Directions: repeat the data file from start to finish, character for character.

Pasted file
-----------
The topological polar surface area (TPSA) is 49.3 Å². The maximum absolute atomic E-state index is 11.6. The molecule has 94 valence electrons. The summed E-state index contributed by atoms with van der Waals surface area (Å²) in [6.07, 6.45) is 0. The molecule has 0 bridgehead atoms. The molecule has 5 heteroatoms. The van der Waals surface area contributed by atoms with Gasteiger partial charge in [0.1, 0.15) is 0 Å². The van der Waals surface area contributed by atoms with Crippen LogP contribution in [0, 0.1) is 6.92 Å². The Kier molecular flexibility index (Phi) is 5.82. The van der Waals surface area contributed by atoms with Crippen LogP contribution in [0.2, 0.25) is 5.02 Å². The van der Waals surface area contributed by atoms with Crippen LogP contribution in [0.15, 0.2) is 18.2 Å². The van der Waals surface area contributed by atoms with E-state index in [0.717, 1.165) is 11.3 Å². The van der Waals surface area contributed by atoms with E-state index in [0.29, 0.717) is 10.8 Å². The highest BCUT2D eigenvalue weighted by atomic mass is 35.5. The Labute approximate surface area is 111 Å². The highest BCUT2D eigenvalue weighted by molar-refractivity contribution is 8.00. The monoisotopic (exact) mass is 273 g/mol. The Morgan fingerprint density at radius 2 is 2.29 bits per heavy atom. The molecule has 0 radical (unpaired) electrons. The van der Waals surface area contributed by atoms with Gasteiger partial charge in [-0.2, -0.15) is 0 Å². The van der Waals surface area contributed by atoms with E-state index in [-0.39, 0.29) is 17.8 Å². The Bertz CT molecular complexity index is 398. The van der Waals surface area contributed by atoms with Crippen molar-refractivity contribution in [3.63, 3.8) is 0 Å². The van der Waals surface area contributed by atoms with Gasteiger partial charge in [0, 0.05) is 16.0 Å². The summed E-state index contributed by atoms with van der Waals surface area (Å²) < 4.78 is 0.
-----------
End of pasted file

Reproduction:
The topological polar surface area (TPSA) is 49.3 Å². The maximum absolute atomic E-state index is 11.6. The molecule has 94 valence electrons. The summed E-state index contributed by atoms with van der Waals surface area (Å²) in [6.07, 6.45) is 0. The molecule has 0 bridgehead atoms. The molecule has 5 heteroatoms. The van der Waals surface area contributed by atoms with Gasteiger partial charge in [0.1, 0.15) is 0 Å². The van der Waals surface area contributed by atoms with Crippen LogP contribution in [0, 0.1) is 6.92 Å². The Kier molecular flexibility index (Phi) is 5.82. The van der Waals surface area contributed by atoms with Crippen LogP contribution in [0.2, 0.25) is 5.02 Å². The van der Waals surface area contributed by atoms with Crippen LogP contribution in [0.15, 0.2) is 18.2 Å². The van der Waals surface area contributed by atoms with E-state index in [0.717, 1.165) is 11.3 Å². The van der Waals surface area contributed by atoms with E-state index in [0.29, 0.717) is 10.8 Å². The highest BCUT2D eigenvalue weighted by atomic mass is 35.5. The Labute approximate surface area is 111 Å². The highest BCUT2D eigenvalue weighted by molar-refractivity contribution is 8.00. The monoisotopic (exact) mass is 273 g/mol. The Morgan fingerprint density at radius 2 is 2.29 bits per heavy atom. The molecule has 0 radical (unpaired) electrons. The van der Waals surface area contributed by atoms with Gasteiger partial charge in [-0.2, -0.15) is 0 Å². The van der Waals surface area contributed by atoms with E-state index in [-0.39, 0.29) is 17.8 Å². The Bertz CT molecular complexity index is 398. The van der Waals surface area contributed by atoms with Crippen molar-refractivity contribution in [3.63, 3.8) is 0 Å². The van der Waals surface area contributed by atoms with Gasteiger partial charge in [0, 0.05) is 16.0 Å². The summed E-state index contributed by atoms with van der Waals surface area (Å²) < 4.78 is 0.